(Bloomberg) -- India’s government told all major ports that the coronavirus fight is a valid reason to halt some port operations, leaving traders confused over which goods will continue to flow in and out of the world’s seventh-biggest economy.Ports were advised by India’s Ministry of Shipping that they may consider the Covid-19 pandemic as grounds for invoking force majeure, a clause absolving companies from meeting their contractual commitments for reasons beyond their control, according to a letter Tuesday seen by Bloomberg. Several ports and terminals have done so already, while also saying they aim to maintain operations as the government deemed shipping an “essential service.”Importers of liquefied natural gas into India, which over the past couple of months have been actively seeking cargoes to take advantage of a collapse in spot prices, declared force majeure on some prompt shipments.The move follows Prime Minister Narendra Modi’s three-week lockdown on India’s 1.3 billion people, the most far-reaching measure by any government amid the pandemic. The declarations set off a wave of confusion, with traders and shipbrokers trying to assess whether the measures would halt operations at ports, which include some of the country’s biggest handlers of oil, LNG and shipping containers.About $829 billion of goods traveled through India’s ports in 2018, according to data compiled by Bloomberg, the 13th most in the world. The country is also the third-biggest importer of crude oil and fourth-biggest of LNG, as well as a major buyer of coal and palm oil and an exporter of sugar. India’s lockdown will mean a “substantial loss of demand” for oil, Vitol Group Chief Executive Office Russell Hardy said earlier Wednesday in a Bloomberg TV interview. Brent crude prices have already fallen 60 percent so far this year.‘Doing Our Best’“It doesn’t mean our operations are going to stop. All it does is free us from the commercial liabilities that arise out of disruptions caused by the coronavirus,” said P.L. Haranadh, deputy chairman at Visakhapatnam Port Trust, a government-owned port. “Operations have slowed because several staff may be reluctant to come to work fearing health issues. With limited resources, we’re doing our best to ensure that supplies of essential commodities, such as coal, crude oil and containers are maintained.”Read More: When God Appears in Contracts, That’s ‘Force Majeure’: QuickTakeAdani Group, a massive private conglomerate, declared force majeure at all of its 10 ports and terminals as of March 22, Pranav Choudhary, the chief executive officer of Adani’s Dahej and Hazira ports, said by phone. The measures will stay in place until further notice from the government, he said.India’s lockdown is constraining the movement of people and materials to and from the country’s ports, the group said in a letter to shippers that was seen by Bloomberg. Adani declared the force majeure, saying it won’t be responsible for any charges related to vessel delays, though it also said it would try to continue operating its ports.Minimal WorkforceMost Indian ports are continuing to work with minimal workforce, a person with knowledge of the matter said, adding that only labor-intensive work is facing delays. Oil operations aren’t affected, according to two shipping company officials. R. Ramachandran, refinery director at Bharat Petroleum Corp. said the company does not foresee any problems importing and exporting petroleum products or berthing ships except for a few protocols that have to be followed.India’s Gail India Ltd., Gujarat State Petroleum Ltd. and Petronet LNG Ltd. declared force majeure on some prompt shipments of LNG.Gail and GSPC are requesting to cancel or delay deliveries due to staffing issues at terminals and lower downstream demand caused by a nationwide lock-down to combat the fast-spreading virus, according to people with knowledge of the matter.Petronet sent a force majeure notice to Qatargas and Exxon Mobil Corp., and plans to review 20 deliveries planned for April, Chief Executive Officer Prabhat Singh said by phone. Petronet has deferred one LNG cargo from Qatar for delivery in March and will take eight remaining cargoes scheduled for that month. The firm is not facing problems berthing vessels, and the force majeure was due to fall in demand because of virus outbreak.Gail and GSPC had no immediate comment. Traders will weigh an impact of the Indian buyers’ move on global flows of the fuel and prices.Low LNG Spot Prices Prop Up India Demand, But Risks Lurk: BNEF“India’s lockdown will have a direct impact on spot LNG,” said Julien Hoarau, gas market analyst at Engie SA’s EnergyScan.Shipping data is signaling that ports may already be backed up. The number of vessels anchored at sea off India has risen 22% to 78 from a week earlier, according to tracking data compiled by Bloomberg. Chemical and oil product tankers accounted for most of that increase.“Ports will need to apply their mind before wanting to invoke such clauses,” said Anil Devli, the chief executive officer of the Indian National Shipowners’ Association. “Any unilateral declaration of force majeure could have huge commercial repercussions for India and its trade, and that would be unhealthy.”(Updates with two additional LNG force majeure notices in 10th paragraph.)For more articles like this, please visit us at bloomberg.comSubscribe now to stay ahead with the most trusted business news source.©2020 Bloomberg L.P.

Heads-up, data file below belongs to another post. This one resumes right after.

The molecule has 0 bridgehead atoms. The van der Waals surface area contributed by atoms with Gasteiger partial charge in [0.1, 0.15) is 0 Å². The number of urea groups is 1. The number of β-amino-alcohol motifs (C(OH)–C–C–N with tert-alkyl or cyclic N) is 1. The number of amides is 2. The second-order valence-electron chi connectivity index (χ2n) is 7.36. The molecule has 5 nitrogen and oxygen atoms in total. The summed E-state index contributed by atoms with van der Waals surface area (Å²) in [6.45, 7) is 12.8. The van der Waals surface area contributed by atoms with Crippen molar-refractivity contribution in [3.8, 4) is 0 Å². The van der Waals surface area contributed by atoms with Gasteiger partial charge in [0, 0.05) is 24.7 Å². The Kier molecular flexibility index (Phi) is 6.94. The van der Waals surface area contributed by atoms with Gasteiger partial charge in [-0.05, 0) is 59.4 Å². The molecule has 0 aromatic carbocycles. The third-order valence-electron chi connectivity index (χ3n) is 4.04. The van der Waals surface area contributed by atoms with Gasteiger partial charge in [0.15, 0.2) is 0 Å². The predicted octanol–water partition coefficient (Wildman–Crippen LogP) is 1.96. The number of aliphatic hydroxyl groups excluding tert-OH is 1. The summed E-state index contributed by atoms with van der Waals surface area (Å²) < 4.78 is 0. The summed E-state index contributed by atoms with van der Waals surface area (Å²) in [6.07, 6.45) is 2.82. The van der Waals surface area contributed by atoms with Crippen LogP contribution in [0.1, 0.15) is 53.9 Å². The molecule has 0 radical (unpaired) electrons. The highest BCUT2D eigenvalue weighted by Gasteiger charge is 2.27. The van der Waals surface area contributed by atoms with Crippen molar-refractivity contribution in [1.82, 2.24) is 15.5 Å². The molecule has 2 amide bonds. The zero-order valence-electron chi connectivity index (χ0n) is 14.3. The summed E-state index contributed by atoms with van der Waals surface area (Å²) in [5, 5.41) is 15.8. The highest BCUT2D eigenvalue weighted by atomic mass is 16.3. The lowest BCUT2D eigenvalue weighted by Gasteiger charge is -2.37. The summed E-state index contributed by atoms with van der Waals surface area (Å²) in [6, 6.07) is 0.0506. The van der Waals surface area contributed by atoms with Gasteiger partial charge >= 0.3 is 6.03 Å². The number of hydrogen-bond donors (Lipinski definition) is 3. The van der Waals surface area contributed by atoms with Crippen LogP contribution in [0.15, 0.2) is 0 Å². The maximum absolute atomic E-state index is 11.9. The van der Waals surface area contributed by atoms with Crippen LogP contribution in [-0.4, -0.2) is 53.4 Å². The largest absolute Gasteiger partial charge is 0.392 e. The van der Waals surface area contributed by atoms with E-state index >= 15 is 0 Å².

• Spain Sells $11 Billion of Debt, No Problem at All